Welcome to the Empathy Library search page. Use keywords to search for books and films, or browse the collection using filters (e.g. under Book Type select 'fiction' or under Theme choose 'love' or 'poverty'). Results are automatically ranked by popularity. Join the library to add items, comment and give ratings.
Published in 1997, written by Mitch Albom, with the leadership and guidance of his college professor, Morrie Schwartz, this under 200 page volume is full of simple answers to existential questions regarding the importance of human existence.
How would 124 days at sea, on your own in a small rowing boat, affect your view of the world? 23 year old Sarah Outen probably did not realise quite how significantly her perspective would shift until a few days after her epic voyage across the Indian Ocean in 2009.
This is an amazing book written from the perspective of two highly functioning people with different forms of autism. Dr. Temple Grandin is a visual thinker while her co-author, Sean Barron is an emotive thinker.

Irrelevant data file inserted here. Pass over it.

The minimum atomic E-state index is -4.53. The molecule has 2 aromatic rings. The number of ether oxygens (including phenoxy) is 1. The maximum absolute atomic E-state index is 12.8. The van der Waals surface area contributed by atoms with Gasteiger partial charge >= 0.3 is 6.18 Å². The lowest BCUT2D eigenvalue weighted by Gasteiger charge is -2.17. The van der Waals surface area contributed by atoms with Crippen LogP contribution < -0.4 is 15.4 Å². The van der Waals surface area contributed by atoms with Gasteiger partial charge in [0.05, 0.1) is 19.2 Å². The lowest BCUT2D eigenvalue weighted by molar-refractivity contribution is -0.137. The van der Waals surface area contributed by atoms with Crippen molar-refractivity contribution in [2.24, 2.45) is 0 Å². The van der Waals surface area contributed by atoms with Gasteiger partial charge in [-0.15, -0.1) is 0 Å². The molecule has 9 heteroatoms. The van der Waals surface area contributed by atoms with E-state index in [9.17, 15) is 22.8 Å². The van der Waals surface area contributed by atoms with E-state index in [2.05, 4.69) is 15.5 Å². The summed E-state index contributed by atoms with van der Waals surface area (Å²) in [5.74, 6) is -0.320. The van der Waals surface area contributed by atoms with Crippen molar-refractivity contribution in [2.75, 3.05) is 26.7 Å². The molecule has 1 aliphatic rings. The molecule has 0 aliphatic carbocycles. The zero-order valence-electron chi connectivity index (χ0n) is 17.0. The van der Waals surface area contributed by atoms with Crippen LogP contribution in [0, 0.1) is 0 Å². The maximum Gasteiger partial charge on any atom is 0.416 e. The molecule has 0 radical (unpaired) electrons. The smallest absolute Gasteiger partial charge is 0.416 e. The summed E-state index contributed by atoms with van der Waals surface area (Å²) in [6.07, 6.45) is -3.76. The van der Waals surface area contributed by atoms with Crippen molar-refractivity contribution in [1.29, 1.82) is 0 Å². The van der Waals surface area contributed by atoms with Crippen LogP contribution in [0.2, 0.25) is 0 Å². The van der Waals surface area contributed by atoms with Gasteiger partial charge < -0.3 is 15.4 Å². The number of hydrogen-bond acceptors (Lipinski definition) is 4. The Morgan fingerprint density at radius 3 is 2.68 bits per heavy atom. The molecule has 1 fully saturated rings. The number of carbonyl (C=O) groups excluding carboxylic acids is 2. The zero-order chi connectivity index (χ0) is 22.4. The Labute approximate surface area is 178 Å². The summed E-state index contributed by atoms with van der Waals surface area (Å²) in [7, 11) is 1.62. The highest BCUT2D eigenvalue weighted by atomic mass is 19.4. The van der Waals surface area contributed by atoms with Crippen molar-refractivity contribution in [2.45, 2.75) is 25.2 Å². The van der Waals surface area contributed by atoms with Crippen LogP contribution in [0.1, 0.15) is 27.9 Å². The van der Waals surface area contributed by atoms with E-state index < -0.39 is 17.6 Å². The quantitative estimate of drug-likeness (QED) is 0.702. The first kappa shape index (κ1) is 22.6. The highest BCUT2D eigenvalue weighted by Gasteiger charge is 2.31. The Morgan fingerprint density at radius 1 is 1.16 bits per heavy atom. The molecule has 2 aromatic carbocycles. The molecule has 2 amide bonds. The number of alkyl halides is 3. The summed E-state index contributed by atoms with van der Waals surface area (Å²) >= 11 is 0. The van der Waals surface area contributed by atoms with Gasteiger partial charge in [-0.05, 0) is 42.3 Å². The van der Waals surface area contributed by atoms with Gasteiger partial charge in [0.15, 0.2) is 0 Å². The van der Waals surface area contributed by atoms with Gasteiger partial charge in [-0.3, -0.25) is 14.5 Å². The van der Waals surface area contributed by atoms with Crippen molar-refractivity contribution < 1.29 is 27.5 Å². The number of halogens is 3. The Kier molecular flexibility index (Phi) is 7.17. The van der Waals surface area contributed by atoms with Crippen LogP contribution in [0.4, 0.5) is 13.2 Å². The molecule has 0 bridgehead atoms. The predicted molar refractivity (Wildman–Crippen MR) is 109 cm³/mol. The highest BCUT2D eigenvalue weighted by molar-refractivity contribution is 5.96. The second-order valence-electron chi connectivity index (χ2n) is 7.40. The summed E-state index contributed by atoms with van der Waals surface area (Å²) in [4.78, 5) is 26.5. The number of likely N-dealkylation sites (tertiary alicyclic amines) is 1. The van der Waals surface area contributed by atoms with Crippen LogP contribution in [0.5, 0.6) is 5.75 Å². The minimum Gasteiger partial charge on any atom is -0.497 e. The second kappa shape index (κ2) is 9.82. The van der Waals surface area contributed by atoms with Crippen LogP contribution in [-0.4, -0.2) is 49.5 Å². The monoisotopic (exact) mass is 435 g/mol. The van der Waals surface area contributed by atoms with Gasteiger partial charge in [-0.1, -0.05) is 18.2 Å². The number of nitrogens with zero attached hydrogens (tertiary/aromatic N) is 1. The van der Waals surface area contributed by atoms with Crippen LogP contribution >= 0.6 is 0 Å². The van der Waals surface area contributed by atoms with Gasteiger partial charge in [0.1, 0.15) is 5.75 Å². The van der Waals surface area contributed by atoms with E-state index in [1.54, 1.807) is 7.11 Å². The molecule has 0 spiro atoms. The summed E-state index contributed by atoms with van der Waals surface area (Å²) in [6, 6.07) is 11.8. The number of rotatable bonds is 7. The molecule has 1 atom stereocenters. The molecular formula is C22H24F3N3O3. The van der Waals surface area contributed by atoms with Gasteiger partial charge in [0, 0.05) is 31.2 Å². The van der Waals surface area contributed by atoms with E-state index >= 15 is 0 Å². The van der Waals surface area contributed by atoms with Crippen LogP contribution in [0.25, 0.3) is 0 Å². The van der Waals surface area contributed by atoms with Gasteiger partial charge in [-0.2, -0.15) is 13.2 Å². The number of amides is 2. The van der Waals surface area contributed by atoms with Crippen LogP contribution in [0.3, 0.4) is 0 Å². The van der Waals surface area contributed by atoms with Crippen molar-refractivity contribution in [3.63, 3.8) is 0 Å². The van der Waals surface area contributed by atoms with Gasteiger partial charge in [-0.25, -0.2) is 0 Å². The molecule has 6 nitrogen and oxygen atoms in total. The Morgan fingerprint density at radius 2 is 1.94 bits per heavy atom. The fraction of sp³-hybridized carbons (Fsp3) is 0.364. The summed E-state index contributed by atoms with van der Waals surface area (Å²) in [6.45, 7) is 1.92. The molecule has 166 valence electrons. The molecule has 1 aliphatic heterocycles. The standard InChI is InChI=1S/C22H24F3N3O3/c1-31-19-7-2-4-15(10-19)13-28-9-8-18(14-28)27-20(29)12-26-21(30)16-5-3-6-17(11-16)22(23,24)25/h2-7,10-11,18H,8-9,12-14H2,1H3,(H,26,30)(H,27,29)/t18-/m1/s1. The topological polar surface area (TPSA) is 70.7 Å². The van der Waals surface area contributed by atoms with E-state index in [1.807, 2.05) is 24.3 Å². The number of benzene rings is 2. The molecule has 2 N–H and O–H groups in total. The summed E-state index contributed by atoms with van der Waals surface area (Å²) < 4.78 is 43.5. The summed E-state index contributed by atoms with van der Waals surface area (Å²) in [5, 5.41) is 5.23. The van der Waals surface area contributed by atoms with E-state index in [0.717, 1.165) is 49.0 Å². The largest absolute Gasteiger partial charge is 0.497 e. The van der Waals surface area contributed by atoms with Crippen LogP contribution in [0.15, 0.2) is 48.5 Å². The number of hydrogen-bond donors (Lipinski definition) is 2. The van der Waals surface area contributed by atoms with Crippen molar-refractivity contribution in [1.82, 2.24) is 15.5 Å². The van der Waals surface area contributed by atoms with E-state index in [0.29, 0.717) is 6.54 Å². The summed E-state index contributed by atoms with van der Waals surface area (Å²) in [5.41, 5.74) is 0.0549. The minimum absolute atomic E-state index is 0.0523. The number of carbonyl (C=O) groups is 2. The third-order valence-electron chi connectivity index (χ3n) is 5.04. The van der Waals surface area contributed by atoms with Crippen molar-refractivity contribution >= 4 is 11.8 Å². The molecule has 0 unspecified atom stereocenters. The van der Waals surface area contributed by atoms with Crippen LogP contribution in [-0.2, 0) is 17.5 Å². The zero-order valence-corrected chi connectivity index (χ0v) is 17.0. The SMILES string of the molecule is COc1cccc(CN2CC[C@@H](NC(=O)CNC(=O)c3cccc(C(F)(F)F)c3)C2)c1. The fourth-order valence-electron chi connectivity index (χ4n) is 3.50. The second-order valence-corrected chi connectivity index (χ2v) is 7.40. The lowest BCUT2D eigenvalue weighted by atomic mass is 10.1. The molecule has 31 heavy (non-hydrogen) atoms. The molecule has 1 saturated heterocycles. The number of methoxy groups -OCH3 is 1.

Professor Randy Pausch of Carnegie Mellon has managed to describe in his own words, with the help of Jeffrey Zaslow; what true empathy, compassion, kindness and gratefulness mean in times of immense adversity.
This film is based on the autobiography of Eric Lomax, a railway enthusiast who becomes a British prisoner of war captured by the Japanese in Singapore.
This movie stars three drag queens (well, two queens and a princess, smile) and teaches marvelous lessons about self-acceptance and empathy. Among the laughs, one learns that genuine acceptance comes from people and places where you least expect it.
This is a true story of a young teen named Maddie, who while undergoing chemotheraphy saw something on TV that changed the way she saw the world, and her role in it. Touched by vision of an orphaned boy in Africa, Maddie was moved to help.
You have brains in your head. You have feet in your shoes. You can steer yourself any direction you choose. You're on your own. And you know what you know. And YOU are the one who'll decide where to go...” This is the beggining of the book and then: